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Medicines management: Are pill organisers a risk to patient safety?

Problems can arise when patients switch to medication compliance aids

Problems can arise when patients switch to medication compliance aids

Picture shows older woman taking medication from a dosette box.
Picture: iStock

Some interesting issues regarding the use of medication compliance aids have been raised by a study at the University of East Anglia.

Many patients in the UK use these aids – commonly known as dosette boxes or pill organisers – to help them ensure they take the right medicines at the right time on the right day.

The East Anglia research says pharmacies are giving out twice as many of these medication compliance aids as they were ten years ago, but that switching to the devices can do more harm than good.

According to the researchers, patients who switch from medication in packets to compliance aids are more likely to become unwell and, in some cases, be admitted to hospital.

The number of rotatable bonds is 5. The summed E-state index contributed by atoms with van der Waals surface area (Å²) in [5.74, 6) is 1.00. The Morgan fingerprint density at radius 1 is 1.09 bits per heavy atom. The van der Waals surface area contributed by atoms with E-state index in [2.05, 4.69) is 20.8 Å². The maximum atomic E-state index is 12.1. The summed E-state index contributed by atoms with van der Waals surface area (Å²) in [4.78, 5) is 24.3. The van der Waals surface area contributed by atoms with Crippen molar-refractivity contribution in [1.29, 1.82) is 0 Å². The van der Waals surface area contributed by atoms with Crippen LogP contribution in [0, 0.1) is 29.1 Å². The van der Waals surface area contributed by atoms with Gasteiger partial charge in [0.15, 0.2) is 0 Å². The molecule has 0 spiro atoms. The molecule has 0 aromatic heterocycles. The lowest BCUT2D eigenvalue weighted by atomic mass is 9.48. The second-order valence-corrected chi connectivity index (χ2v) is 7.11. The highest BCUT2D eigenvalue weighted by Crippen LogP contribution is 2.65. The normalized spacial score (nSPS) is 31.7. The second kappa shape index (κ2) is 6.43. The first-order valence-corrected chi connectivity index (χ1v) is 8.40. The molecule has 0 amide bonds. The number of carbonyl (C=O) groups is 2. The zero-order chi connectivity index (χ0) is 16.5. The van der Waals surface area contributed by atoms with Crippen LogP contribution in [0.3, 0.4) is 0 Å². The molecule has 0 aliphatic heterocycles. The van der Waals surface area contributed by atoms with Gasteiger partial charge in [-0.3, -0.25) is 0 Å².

Reasons why people don’t take their medicines as prescribed

Lead researcher Debi Bhattacharya, from the university’s school of pharmacy, explains: ‘This is likely because when the patient had been taking their medication sporadically, they weren't getting the expected health improvements. Their doctor may therefore have increased the dose of the medication to try to get the desired effect.

‘When these patients were switched to a pill organiser and suddenly started taking all of their medication as prescribed, they experienced side effects of the medication.’

We have been aware for many years that adherence to prescribed medications for patients with long-term conditions can be as poor as 50%. The many reasons why people don’t take their medicines as prescribed include not liking the side effects, taste or texture, and not noticing any improvement in their condition.

Dr Bhattacharya says: ‘With usual medication packets, if a patient doesn’t get on with a particular pill it’s easy to deliberately miss it. A drawback to organisers is that the patient can’t tell which pill they want to miss, so sometimes they stop taking all of their pills.